Dan Galanis, a state epidemiologist who has spent the past two decades analyzing injury data and prevention techniques, reported that visitors are drowning at eight times the rate of locals.
There was an average of 71 drownings per year between 2009 and 2018, according to the latest data. Galanis said it is trending upward as more visitors come to Hawaii, highlighting 85 drownings in each of the past two years — more than half of which were tourists.
He broke down the data to show, for the first time, where they are visiting from. California and Japan topped the list, with 22% and 12% of the drownings respectively. Galanis said marketing efforts to attract more tourists from China and Korea may increase their rankings.
Galanis also looked at underlying and contributing causes of death. He found that heart disease was an underlying cause of death in 41% of ocean drowning victims between 2009 and 2018 for snorkelers ages 40 to 70 — virtually the same percent as other ocean drownings.
Civil Beat has reported extensively on ocean safety for the past several years, including its special report “Dying For Vacation” that investigated why tourists are so much more likely to drown here.
While many questions remain unanswered, it’s clear that warning signs are routinely ignored, safety messages don’t reach visitors in an effective way, unique ocean conditions catch people off guard and snorkeling’s many hazards are often hidden.
Beyond mayors proclaiming ocean safety week to spread awareness, the state and counties have stepped up funding for lifeguards, giving them raises in recent years, extending their hours, establishing new towers and adding roving patrol units to boost coverage at unguarded beaches.
The state finally provided funding last year for lifeguards at Kua Bay on the Big Island. The beach park used to be a remote place locals hiked to visit. Now there’s a paved road and loads of tourists go every day.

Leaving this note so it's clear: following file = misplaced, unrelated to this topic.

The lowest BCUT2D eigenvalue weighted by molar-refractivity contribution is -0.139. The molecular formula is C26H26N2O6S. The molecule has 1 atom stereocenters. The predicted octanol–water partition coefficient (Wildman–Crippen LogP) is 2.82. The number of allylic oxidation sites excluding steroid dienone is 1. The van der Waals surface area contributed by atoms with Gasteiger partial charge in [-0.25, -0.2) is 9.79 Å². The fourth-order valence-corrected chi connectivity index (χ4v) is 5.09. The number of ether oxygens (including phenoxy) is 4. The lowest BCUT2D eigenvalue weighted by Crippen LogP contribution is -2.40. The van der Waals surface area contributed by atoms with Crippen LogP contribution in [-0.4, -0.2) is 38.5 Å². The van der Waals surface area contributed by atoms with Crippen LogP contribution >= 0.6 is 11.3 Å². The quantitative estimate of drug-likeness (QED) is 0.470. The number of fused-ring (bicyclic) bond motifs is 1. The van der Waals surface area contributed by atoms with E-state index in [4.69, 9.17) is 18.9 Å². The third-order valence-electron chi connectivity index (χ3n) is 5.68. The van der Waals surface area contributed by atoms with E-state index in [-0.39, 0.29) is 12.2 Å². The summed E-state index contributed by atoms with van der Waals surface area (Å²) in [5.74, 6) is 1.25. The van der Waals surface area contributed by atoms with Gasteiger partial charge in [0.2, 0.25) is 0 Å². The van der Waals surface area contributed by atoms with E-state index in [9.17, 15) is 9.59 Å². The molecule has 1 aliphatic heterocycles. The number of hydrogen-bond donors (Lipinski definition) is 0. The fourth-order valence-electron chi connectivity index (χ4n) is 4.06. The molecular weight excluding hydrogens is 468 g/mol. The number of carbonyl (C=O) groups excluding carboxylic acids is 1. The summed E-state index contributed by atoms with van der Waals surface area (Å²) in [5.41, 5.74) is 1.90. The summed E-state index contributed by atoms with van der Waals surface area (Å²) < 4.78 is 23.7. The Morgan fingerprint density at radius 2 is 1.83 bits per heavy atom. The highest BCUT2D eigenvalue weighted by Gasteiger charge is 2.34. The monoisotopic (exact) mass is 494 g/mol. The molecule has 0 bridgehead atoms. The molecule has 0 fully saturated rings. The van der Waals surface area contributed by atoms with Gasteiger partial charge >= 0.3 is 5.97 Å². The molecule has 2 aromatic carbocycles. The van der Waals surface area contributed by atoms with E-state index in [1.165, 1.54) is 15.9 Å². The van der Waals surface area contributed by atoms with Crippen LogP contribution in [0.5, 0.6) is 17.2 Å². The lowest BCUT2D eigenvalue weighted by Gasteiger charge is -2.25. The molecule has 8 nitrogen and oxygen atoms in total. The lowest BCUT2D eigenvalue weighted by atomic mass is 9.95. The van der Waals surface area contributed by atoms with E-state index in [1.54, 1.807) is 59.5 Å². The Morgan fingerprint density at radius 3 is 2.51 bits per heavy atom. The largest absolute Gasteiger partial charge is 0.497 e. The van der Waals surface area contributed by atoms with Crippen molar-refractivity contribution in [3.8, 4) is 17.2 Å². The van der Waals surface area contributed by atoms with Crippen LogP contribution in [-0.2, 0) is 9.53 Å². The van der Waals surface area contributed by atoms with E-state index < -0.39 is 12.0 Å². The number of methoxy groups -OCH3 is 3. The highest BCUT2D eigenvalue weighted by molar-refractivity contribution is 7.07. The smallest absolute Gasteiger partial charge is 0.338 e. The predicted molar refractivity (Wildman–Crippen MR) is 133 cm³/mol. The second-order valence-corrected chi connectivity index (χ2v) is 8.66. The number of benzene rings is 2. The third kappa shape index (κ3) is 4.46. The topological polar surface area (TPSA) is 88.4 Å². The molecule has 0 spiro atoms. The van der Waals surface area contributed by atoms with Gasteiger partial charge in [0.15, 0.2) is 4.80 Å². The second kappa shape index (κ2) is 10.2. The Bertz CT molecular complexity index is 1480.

Hanauma Bay, which continues to record the highest number of drownings each year, is undergoing a pilot program where guards work four 10-hour days. The city is trying to determine if it helps to have them there an hour earlier and an hour later to cover more daylight hours.
Honolulu Chief of Ocean Safety John Titchen said this also gives the guards three days to rest so they come back fresh each week, noting how Hanauma Bay is particularly challenging because so many people are there floating face down in the water to begin with while snorkeling in the iconic marine reserve.
Titchen is working to ramp up the mobile response units on Oahu so lifeguards can get to “emerging hot spots” and dangerous areas faster.
“It’s the ability to deploy at a moment’s notice,” he said. “The old days of anticipating those threats based on where we know historically visitors have gone has passed.”
The Drowning and Aquatic Injury Prevention Advisory Committee, which includes key players from Hawaii’s various tourism and ocean safety agencies, has produced a new snorkeling safety brochure and a website, created in April, that steers people to beaches with lifeguards and offers real-time reports on ocean conditions throughout the islands.
On the neighbor islands, Maui has been increasing its efforts to educate beachgoers about spinal cord injury prevention. Makena Beach leads the state in spinal cord injuries.
And on Kauai, lifeguards have started doing electronic reporting of incidents using iPads, which provide real-time updates.
Kalani Vierra, Kauai ocean safety chief, said the technology has been encouraging despite working through challenges, like not having cellular service everywhere and training the entire staff.
“We still have a lot of room to grow,” he said.